I agree that the FX guy is important. I was actually surprised to see they didn't have one. Most of us don't even CARE about the female centaur thing. But them getting a better FX guy, while good for the final result, just isn't enough to push people toward putting money in to this project. As it is, apparently getting the new FX guy is worth 200k, yet mounts/caravans are worth 300k? Abuh?

 

 

The hard part is for us to look at an 'incentive' and KNOW what it means! Okay... how do I place a value on "Name-A-Fallen-Hero"? What does a "villa" look like, how big, any special function, etc... Things like VIP is something we can 'feel'. Guild reservations, extra parcels, and so on are tangible enough that we can sorta feel good about assigning them a value. Basically, we just need to know more about the game!

But I feel this simply won't happen during the course of the Kickstarter. We won't really know all the details we need until some time after the kickstarter, which makes it still far too risky to back as we ourselves have no knowledge of the value of the pledge rewards.

Again, we also have no incentive to push for the stretch goals. In a single player game, content makes for a great stretch goal as it gives more to do, but for MMOs, stuff is usually the best incentive alongside content. Even if that stuff has no actual power value and is nothing more than cosmetic, people will still feel it's more worthwhile. They get to look cool for backing something, at least if the game doesn't end up a failure.

 

 

I'm with Tyroki on this one. I'm one of the people currently on the fence. In Reply to Mat'hir Uth Gan. Sure they got close to the 1mil marking fast, hell even within the first three days, but it sure has slowed down a bunch. They got the people who have been itching for a very long time to get an open PvP game and the only ones coming out semi close to this one is going to be Star Citizen and Camelot Unchained and look at how easily even those have been funded.

Agreed, though for those examples, Camelot Unchained barely made it past the base goal, and Star Citizen is based in a genre that a large number of people really want more games of. Star Citizen did incentivise more than Crowfall though, and in the end, their personal backer program has given people who got in early so much stuff.
 

 

Those games have been into Crowdfunding for Many Months already, in the Case of Star Citizen pretty sure they are a year+ of crowdfunding. Crowfalls has been open for about 5 days now. Lets get some perspective here.

https://www.kickstarter.com/projects/cig/star-citizen

Incentives and gained a lot of money past their base goal. Yes, Star Citizen has their own personal backer program which they set up post Kickstarter, but their initial kickstarter only went for the standard month.

Camelot Unchained's original kickstarter asked for 2 mil as the base goal and only made it to 2.2 mil. There weren't many incentives, and their niche as a PVP only game has always been risky territory. But this brings up something else. Camelot Unchained already exists in the territory that Crowfall seeks to enter. PVP only. A fair number of PVPers have already backed CU. It's also being made by the guys behind Dark Age of Camelot, which was an incredibly popular game. They already have a really good name, and were quite well known.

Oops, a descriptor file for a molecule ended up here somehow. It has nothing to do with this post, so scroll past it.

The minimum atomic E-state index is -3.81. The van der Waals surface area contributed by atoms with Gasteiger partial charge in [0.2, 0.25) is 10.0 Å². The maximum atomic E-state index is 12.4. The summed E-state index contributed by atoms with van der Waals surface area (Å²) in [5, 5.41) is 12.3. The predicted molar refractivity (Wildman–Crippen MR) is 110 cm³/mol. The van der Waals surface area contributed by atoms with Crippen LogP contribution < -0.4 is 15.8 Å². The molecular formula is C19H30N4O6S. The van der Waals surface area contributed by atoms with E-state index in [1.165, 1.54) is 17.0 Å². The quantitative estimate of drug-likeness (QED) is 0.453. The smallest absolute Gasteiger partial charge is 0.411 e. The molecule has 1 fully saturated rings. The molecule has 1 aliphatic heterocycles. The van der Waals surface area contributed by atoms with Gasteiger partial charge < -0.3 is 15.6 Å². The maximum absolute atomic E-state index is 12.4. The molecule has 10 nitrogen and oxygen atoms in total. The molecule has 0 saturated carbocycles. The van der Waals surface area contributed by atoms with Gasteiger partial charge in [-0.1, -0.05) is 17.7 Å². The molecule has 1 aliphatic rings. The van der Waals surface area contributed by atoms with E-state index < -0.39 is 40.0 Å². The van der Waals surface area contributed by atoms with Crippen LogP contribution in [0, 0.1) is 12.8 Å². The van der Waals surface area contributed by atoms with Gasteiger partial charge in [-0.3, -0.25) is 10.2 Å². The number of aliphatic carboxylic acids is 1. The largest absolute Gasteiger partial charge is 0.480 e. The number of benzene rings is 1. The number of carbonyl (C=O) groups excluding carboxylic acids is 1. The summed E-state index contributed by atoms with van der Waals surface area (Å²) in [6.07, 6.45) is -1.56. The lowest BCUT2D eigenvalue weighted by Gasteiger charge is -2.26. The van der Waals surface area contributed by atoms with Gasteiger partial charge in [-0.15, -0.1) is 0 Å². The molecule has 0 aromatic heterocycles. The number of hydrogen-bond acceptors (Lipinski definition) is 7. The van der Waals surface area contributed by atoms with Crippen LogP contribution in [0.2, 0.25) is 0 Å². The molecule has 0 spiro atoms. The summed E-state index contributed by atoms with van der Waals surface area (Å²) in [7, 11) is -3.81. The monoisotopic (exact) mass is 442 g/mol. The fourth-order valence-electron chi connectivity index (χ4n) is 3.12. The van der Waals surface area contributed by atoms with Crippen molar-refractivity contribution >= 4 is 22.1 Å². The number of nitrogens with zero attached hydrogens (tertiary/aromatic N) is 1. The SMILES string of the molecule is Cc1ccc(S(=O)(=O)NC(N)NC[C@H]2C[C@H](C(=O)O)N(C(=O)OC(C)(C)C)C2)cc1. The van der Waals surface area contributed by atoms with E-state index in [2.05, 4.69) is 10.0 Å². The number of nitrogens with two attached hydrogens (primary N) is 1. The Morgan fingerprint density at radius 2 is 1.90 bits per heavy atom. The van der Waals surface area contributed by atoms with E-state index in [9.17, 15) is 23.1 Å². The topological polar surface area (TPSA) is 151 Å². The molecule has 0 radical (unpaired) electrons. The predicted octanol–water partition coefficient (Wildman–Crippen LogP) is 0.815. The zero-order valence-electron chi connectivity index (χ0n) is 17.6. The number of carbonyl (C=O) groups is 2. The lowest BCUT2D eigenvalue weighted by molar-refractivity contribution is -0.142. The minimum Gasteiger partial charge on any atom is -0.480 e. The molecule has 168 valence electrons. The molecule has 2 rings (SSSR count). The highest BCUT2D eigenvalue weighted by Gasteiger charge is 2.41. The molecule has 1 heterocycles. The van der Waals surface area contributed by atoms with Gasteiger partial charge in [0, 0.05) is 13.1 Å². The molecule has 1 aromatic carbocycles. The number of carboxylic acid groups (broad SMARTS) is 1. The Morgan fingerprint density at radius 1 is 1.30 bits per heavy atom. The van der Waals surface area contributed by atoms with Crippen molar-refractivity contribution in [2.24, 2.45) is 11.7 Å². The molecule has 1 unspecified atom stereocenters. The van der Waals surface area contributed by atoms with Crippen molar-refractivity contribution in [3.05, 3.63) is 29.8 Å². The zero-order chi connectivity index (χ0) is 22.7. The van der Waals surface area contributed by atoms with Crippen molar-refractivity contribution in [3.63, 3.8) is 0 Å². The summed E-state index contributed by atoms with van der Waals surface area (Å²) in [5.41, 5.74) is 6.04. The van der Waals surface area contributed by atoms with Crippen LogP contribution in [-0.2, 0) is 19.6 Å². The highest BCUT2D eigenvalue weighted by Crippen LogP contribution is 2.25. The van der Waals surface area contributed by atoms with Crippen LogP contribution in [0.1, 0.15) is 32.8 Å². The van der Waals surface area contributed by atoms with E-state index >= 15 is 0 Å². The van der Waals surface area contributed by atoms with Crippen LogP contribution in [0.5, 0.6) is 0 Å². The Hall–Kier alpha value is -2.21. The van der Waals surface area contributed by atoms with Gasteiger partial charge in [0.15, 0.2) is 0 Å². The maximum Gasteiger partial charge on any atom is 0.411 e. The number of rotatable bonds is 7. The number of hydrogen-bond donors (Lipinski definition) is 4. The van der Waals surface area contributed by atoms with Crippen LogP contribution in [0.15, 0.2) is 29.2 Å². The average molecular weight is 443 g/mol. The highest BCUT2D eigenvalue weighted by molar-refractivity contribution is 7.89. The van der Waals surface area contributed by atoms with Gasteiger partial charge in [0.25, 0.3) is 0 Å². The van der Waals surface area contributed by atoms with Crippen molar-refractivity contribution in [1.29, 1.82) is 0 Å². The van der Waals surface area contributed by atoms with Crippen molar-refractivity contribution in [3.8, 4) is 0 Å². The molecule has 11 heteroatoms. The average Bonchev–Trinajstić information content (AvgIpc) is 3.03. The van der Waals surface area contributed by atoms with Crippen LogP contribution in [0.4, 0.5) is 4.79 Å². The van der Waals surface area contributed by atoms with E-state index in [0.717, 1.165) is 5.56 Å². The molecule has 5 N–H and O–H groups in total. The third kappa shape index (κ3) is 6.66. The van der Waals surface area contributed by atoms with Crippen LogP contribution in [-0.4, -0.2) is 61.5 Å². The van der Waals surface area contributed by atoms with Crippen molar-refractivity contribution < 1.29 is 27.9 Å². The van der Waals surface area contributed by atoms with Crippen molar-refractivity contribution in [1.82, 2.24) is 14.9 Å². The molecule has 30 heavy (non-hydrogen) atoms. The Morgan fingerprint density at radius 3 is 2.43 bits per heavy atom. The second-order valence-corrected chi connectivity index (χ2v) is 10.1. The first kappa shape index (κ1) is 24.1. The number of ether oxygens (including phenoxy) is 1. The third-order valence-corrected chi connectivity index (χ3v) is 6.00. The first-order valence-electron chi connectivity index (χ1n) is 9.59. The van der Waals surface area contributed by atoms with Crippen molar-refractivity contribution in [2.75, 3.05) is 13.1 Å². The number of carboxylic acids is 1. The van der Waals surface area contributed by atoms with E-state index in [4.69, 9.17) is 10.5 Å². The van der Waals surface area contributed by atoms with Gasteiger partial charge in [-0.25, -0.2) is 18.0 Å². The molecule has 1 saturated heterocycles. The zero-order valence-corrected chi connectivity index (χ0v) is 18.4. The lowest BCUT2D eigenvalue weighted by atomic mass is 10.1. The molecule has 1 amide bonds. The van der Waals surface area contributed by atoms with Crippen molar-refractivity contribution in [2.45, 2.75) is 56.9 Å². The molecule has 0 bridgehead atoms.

The problem with devs from Shadowbane is, most people of today that want a full PVP game don't even know it existed. Yes, some of the devs for Crowfall have been a part of other well known games, but for me, the only dev on that team I vaguely know about, and only from his work, is the guy behind the Beastmaster system for Star Wars Galaxies. One dev. Out of many. And we don't even know if he's making similar amazing systems. Knowledge alone can't help them with this kickstarter, and all of the people who did already know about these guys, are onboard. This is why they've made it to the goal, but barely beyond.

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The problem with devs from Shadowbane is, most people of today that want a full PVP game don't even know it existed.

 

 

(quote system buggy, couldn't fix the error)

So they know the dev from Dark Age of Camelot but not the devs from UO and Shadowbane? Doesn't sound like a concensus of PvPers, both new and old.

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Those games have been into Crowdfunding for Many Months already, in the Case of Star Citizen pretty sure they are a year+ of crowdfunding. Crowfalls has been open for about 5 days now. Lets get some perspective here.

I understand that these games have been in crowdfunding for many months in the case of Star Citizen almost four years. But my previous statement still applies. I am on the fence because as Tyroki has said about the incentives it isn't enough. While I can understand and appreciate the fact that you have backed this purely on the concept of what it is that is an admirable trait but not many of us are willing to go of pure faith alone. I have seen lots of kickstarters and played more MMO's than I can count or even remember the names of. There isn't much reason to pay more than the 34 dollars. Even though I do like this games concept. Simply there isn't enough incentives.